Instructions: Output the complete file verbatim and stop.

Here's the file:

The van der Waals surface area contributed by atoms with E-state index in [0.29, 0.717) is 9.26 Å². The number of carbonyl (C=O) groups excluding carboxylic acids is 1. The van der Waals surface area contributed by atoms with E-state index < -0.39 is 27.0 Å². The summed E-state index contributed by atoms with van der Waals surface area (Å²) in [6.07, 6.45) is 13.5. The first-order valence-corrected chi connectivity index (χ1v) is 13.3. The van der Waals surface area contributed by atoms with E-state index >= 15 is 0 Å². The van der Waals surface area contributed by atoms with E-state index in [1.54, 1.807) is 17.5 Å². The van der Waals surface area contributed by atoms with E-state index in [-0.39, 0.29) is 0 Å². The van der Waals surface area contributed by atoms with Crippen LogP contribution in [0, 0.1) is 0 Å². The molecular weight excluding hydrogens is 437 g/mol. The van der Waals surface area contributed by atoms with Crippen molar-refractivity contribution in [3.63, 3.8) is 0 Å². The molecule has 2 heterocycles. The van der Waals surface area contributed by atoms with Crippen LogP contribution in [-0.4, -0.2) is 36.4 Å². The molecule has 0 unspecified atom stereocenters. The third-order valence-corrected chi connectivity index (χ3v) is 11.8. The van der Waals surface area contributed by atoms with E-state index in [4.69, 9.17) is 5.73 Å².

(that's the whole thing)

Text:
The van der Waals surface area contributed by atoms with E-state index in [0.29, 0.717) is 9.26 Å². The number of carbonyl (C=O) groups excluding carboxylic acids is 1. The van der Waals surface area contributed by atoms with E-state index < -0.39 is 27.0 Å². The summed E-state index contributed by atoms with van der Waals surface area (Å²) in [6.07, 6.45) is 13.5. The first-order valence-corrected chi connectivity index (χ1v) is 13.3. The van der Waals surface area contributed by atoms with E-state index >= 15 is 0 Å². The van der Waals surface area contributed by atoms with E-state index in [1.54, 1.807) is 17.5 Å². The van der Waals surface area contributed by atoms with E-state index in [-0.39, 0.29) is 0 Å². The van der Waals surface area contributed by atoms with Crippen LogP contribution in [0, 0.1) is 0 Å². The molecular weight excluding hydrogens is 437 g/mol. The van der Waals surface area contributed by atoms with Crippen molar-refractivity contribution in [3.63, 3.8) is 0 Å². The molecule has 2 heterocycles. The van der Waals surface area contributed by atoms with Crippen LogP contribution in [-0.4, -0.2) is 36.4 Å². The molecule has 0 unspecified atom stereocenters. The third-order valence-corrected chi connectivity index (χ3v) is 11.8. The van der Waals surface area contributed by atoms with E-state index in [4.69, 9.17) is 5.73 Å².